About 40 percent of U.S. families will pay a "marriage tax" averaging $1,100 under the new federal tax law, and lower-income couples with children will be among the hardest hit, according to a new analysis of the law.
But most married couples will be subsidized, said economist Harvey S. Rosen of Princeton University. He estimated that 53 percent of married couples will be better off married than single and enjoy an average marriage subsidy of about $600.
In general, said Rosen, spouses who earn about the same will pay a marriage tax, while spouses with unequal incomes will get a subsidy.
That means that families where both partners work in relatively low-paying jobs to make ends meet will pay more tax than their single contemporaries, while "traditional" families where the wife stays home to care for children will receive a marriage subsidy, even at high income levels.
The comparison deals only with married couples versus unmarried couples and singles based for 1988. It does not compare total tax burden under the old and new tax laws, so even couples hit with a substantial marriage tax may be paying less under the new law than the old.
Rosen, in the study published by the National Bureau of Economic Research, said the effect of the marriage tax has received little attention in most discussions of the new tax code.
Many people apparently believed that the issue, once controversial, would become unimportant when Congress enacted the new law because its lower tax rates would make any marriage tax so small as to be irrelevant, Rosen said.
"To the contrary," he wrote, "the new law creates large taxes on being married for some couples, and large subsidies for others... . the new tax law appears to be quite 'antifamily' for low-income workers with children."
The "marriage tax" is the term used to describe the extra tax burden paid by a married couple when compared with the tax paid by two single people with the same total income.
Rosen said an analysis shows the marriage tax will be lower under the new tax law than under the old, and fewer people will pay it.
But the relatively modest $119 average marriage tax for all families can be deceptive, he said. Depending on the earnings of each partner and the presence of children, the tax can be substantial. And the burden does not fall only on the wealthy.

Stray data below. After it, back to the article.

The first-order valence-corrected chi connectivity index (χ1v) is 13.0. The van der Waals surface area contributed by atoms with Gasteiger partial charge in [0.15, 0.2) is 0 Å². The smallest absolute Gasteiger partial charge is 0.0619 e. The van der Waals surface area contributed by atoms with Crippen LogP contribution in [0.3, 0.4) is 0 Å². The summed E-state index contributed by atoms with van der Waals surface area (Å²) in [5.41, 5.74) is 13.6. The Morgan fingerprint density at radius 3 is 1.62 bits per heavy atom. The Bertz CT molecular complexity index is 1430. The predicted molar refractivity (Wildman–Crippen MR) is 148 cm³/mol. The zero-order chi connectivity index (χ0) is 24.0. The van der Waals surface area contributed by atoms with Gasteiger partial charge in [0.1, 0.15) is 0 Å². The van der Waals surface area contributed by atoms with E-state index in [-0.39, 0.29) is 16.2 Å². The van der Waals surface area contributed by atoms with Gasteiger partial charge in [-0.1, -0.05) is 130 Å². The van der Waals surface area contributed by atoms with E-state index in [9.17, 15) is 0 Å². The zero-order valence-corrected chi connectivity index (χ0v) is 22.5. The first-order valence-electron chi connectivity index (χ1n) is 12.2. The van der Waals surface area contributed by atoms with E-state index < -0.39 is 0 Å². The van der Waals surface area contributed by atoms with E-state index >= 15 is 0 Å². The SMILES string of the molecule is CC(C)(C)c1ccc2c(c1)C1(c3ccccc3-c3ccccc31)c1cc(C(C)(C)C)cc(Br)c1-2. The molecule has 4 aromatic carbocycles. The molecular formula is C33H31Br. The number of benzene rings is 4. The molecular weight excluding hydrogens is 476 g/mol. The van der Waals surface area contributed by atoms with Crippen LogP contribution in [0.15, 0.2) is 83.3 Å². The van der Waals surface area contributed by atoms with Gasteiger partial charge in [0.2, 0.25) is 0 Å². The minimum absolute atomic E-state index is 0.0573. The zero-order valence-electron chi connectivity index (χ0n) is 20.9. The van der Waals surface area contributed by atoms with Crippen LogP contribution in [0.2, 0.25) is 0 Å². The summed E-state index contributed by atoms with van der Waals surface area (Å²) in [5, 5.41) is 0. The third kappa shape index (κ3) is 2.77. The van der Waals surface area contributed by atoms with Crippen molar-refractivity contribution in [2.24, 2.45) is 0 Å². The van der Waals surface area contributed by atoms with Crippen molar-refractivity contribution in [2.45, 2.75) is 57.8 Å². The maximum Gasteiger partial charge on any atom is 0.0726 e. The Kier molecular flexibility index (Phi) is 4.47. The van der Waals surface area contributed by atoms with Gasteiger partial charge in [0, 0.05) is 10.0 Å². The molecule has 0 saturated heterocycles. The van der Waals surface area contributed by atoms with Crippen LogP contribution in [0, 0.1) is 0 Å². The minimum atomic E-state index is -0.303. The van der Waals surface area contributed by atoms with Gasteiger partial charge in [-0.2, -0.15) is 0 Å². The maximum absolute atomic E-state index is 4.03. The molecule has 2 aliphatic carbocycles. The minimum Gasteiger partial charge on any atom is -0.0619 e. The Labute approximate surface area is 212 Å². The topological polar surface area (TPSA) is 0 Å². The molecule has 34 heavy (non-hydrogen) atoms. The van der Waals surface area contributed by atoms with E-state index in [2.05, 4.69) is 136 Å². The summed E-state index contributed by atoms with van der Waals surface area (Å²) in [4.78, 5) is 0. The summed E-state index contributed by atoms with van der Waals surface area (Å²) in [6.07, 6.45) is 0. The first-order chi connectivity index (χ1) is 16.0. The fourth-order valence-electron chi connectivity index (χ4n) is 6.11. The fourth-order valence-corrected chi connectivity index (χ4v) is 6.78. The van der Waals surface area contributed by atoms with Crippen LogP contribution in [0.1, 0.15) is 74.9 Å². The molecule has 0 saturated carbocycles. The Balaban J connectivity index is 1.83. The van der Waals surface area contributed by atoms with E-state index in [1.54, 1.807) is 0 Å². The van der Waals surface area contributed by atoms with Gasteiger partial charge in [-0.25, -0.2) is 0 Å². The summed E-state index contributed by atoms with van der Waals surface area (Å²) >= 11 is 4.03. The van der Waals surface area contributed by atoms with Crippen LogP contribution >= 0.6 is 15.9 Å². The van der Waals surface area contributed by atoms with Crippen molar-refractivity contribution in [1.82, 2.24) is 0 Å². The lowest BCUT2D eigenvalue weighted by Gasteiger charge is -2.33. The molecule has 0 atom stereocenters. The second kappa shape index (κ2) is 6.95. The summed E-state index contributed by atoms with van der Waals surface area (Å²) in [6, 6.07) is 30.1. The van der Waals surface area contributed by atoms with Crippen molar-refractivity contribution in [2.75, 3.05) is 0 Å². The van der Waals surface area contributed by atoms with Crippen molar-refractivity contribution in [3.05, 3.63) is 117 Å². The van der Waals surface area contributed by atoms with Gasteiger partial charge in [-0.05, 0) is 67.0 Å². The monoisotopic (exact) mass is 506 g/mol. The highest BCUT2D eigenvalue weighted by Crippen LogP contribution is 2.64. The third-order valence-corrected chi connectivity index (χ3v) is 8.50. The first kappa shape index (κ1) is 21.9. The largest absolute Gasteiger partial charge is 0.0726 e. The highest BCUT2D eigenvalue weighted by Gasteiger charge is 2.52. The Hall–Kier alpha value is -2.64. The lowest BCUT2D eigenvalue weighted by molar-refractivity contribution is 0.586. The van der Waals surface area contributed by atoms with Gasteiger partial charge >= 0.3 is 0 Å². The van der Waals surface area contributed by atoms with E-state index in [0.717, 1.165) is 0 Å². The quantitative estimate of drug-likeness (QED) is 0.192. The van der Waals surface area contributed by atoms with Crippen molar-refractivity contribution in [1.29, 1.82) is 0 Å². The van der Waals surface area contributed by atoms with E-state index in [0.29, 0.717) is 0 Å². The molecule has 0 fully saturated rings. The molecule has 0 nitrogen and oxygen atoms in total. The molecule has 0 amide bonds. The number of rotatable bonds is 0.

Rosen said, for example, that a family with two children where one partner earns $10,000 and the other earns $7,500 will pay a marriage tax of $1,500 under the new tax law, compared with less than $500 under the old tax law.
That is, their tax bill for $17,500 of income will be $1,500 higher than the combined tax bills of two single people with those incomes. The marriage tax works out to 9 percent of their gross income.
High-income couples, with both partners working, also pay a marriage tax, but not much more than the lower-income family and less than they would have paid under the old law, Rosen said.
A couple with two children, with husband and wife each earning $50,000, will pay about $1,800 in marriage tax on their $100,000 income, according to Rosen's figures, compared to about $3,500 under the old tax law.
But the two-child couple with one parent earning $50,000 and the other earning nothing will receive a subsidy of nearly $3,000, Rosen said. That is, their tax bill will be about $3,000 less than two single people with that income who live together with their two children. That is about the same as under the old law.
Rosen said the results come from three factors:
Rates. The new law continues the practice of having different rate schedules for married and single taxpayers. That carryover from the old tax law perpetuates the marriage tax, even with the lower tax rates.
Deduction. The new law allows two single people $3,000 each in standard deductions. For a joint return, the standard deduction is $5,000 for two, a $1,000 loss. For two heads of households, the loss of deductions for households is higher.
Earned income credit, which affects low-income families. Households with at least one child get a 14 percent tax credit on earnings under $5,714, meaning it is worth up to $800, and is refundable in cash if tax liability is less than $800.
But the earned income credit begins falling, at the rate of 10 cents per dollar of income, when income hits $9,000, and it disappears entirely at $17,000.
Thus, a single head of household earning only $5,714 will have an extra $800 tax credit, even if there is no tax liability. But if that same person marries someone earning $11,286 a year, they lose the earned income credit in addition to facing higher taxes